There were 14 of 24 patients in the study group with steatosis; 13 of these 24 had a single adenoma, and 11 had multiple adenomas. There were 7 of 24 patients in the control group with steatosis; 15 of these 24 had a single hemangioma, and 9 had multiple hemangiomas. Of patients with multiple adenomas, 82% had liver steatosis, while this was present in only 38% with a single adenoma.

Therefore, hepatic adenomas occur more frequently in patients with hepatic steatosis; 82% to 83% of patients with adenomas had a history of oral contraceptive use. All patients with glycogen storage disease type I had multiple adenomas.

Reviewer’s
Comments

The results of this study are helpful in demonstrating that hepatic adenomas were more common and more numerous in patients with liver steatosis. Therefore, liver steatosis may predispose patients to development of multiple hepatic adenomas.

One of the limitations reported in this study was that small adenomas were not likely to be biopsied or resected. Consequently, this led to under representation of these smaller lesions.

Author:
John C. Sabatino, MD, MSD

Reference:
Furlan A, van der Windt DJ, et al. Multiple Hepatic Adenomas Associated With Liver Steatosis at CT and MRI: A Case-Control Study. AJR; 2008;191 (November): 1430-1435:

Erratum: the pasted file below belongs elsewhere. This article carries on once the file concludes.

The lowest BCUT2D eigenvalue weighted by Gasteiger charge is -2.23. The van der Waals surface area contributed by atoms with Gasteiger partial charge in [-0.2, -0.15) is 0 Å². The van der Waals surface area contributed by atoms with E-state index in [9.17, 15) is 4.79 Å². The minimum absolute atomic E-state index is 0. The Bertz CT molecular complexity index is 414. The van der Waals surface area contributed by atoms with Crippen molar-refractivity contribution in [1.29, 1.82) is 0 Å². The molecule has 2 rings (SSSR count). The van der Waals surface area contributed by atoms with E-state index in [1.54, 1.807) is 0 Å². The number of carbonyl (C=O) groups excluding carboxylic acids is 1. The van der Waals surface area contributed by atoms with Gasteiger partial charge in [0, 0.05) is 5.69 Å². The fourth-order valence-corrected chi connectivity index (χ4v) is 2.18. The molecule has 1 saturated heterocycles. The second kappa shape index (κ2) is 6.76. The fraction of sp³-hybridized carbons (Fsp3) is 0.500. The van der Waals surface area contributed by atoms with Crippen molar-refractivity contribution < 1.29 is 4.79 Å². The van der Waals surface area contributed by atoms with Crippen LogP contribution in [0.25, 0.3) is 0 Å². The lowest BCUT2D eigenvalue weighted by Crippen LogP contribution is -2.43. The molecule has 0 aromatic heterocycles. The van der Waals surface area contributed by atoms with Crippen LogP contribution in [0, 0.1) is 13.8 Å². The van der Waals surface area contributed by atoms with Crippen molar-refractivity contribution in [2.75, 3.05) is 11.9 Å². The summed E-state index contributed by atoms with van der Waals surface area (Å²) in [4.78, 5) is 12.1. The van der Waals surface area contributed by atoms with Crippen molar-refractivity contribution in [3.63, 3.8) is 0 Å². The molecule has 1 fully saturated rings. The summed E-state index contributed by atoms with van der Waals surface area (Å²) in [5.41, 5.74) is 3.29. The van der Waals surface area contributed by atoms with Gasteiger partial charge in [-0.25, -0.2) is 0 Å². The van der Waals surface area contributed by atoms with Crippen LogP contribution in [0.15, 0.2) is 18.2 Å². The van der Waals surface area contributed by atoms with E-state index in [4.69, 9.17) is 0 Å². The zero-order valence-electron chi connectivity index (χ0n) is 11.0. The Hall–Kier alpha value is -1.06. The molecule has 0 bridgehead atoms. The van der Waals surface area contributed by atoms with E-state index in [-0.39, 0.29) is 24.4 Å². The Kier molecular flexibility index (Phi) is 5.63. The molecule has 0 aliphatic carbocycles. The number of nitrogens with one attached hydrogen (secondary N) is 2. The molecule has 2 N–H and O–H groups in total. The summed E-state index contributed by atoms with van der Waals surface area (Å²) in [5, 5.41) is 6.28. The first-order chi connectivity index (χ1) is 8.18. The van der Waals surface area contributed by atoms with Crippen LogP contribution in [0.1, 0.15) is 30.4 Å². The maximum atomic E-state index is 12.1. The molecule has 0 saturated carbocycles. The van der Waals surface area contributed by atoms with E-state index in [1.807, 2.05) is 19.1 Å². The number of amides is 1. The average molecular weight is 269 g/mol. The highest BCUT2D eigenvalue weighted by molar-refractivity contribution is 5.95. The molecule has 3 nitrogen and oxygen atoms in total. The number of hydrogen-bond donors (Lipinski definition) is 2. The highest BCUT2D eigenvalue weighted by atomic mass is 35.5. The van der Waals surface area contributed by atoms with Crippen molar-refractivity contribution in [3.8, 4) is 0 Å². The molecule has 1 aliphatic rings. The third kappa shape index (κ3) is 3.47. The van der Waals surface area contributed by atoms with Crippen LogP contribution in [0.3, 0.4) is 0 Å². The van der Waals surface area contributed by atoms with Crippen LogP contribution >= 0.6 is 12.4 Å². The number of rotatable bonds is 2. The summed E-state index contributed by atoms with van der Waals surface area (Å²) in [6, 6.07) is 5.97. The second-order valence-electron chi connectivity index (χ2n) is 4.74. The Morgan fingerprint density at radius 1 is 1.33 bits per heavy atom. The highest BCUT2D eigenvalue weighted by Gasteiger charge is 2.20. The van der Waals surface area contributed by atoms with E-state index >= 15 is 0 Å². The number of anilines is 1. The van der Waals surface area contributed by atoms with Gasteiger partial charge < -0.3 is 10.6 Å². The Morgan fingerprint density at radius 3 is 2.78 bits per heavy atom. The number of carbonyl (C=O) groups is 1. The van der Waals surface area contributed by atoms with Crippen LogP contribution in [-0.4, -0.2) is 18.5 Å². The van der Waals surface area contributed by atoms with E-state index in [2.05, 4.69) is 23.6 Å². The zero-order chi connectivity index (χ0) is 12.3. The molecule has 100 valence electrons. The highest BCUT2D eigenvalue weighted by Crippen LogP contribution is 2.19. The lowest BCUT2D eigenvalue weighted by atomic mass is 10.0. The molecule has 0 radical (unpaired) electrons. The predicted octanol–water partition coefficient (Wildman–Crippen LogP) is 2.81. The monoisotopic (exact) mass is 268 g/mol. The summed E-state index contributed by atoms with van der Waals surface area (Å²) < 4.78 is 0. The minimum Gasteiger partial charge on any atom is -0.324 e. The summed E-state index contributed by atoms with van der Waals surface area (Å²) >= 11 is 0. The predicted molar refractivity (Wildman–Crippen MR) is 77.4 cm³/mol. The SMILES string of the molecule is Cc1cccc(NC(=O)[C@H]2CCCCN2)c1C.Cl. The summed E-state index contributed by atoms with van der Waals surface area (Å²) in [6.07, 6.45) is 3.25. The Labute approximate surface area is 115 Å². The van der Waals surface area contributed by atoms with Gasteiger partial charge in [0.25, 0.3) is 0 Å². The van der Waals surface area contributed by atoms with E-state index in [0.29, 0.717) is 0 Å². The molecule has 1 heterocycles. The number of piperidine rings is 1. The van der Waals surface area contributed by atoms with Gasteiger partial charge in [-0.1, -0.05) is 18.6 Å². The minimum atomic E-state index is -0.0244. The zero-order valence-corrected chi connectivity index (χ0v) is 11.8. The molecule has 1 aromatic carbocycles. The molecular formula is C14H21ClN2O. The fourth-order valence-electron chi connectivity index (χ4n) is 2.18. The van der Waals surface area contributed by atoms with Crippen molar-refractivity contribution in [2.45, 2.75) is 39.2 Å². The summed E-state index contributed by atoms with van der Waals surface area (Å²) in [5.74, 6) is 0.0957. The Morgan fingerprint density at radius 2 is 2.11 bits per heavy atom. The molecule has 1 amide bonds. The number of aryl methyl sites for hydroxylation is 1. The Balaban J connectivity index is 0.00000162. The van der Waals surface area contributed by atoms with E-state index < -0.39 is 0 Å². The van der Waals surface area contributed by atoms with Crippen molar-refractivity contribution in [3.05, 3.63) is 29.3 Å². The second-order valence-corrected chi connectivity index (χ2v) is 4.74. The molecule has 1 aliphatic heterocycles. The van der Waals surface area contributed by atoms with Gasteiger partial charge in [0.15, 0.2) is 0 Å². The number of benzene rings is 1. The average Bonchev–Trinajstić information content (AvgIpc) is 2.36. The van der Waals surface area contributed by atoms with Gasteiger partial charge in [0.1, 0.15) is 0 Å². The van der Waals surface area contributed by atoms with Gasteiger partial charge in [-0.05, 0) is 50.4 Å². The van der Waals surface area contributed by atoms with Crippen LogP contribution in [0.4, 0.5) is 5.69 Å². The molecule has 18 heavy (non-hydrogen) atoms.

The objective of a recent study was to examine the relationship between hepatic adenomas and fatty liver. This retrospective analysis has concluded that hepatic adenomas are more common and more numerous in patients with fatty liver. Participants/Methodology This study was comprised of 24 patients (2 men and 22 women) with a histologically confirmed diagnosis of hepatic adenoma. Nine patients were symptomatic, including right upper-quadrant abdominal pain or discomfort, or acute or recent hemorrhage. Routine follow-up in three patients for glycogen storage disease type I discovered hepatic adenomas. A control group of individuals with known hepatic hemangiomas was chosen. CT was performed in 23 study patients and 22 control subjects. Eight study patients and 2 control subjects had undergone MRI performed on a 1.5-T system. Images were reviewed independently by two abdominal radiologists. Fatty liver was present on CT if the liver attenuation value was at least 10 HU lower than that of the spleen on unenhanced images, and at least 30 HU lower on portal venous phase images. On MRI, fatty liver was determined by the subjective assessment of signal loss on T1-weighted out-of-phase gradient echo images. [text_ad] Results There were 14 of 24 patients in the study group with steatosis; 13 of these 24 had a single adenoma, and 11 had multiple adenomas. There were 7 of 24 patients in the control group with steatosis; 15 of these 24 had a single hemangioma, and 9 had multiple hemangiomas. Of patients with multiple adenomas, 82% had liver steatosis, while this was present in only 38% with a single adenoma. Therefore, hepatic adenomas occur more frequently in patients with hepatic steatosis; 82% to 83% of patients with adenomas had a history of oral contraceptive use. All patients with glycogen storage disease type I had multiple adenomas. Reviewer's Comments The results of this study are helpful in demonstrating that hepatic adenomas were more common and more numerous in patients with liver steatosis. Therefore, liver steatosis may predispose patients to development of multiple hepatic adenomas. One of the limitations reported in this study was that small adenomas were not likely to be biopsied or resected. Consequently, this led to under representation of these smaller lesions. Author: John C. Sabatino, MD, MSD Reference: Furlan A, van der Windt DJ, et al. Multiple Hepatic Adenomas Associated With Liver Steatosis at CT and MRI: A Case-Control Study. AJR; 2008;191 (November): 1430-1435: [text_ad]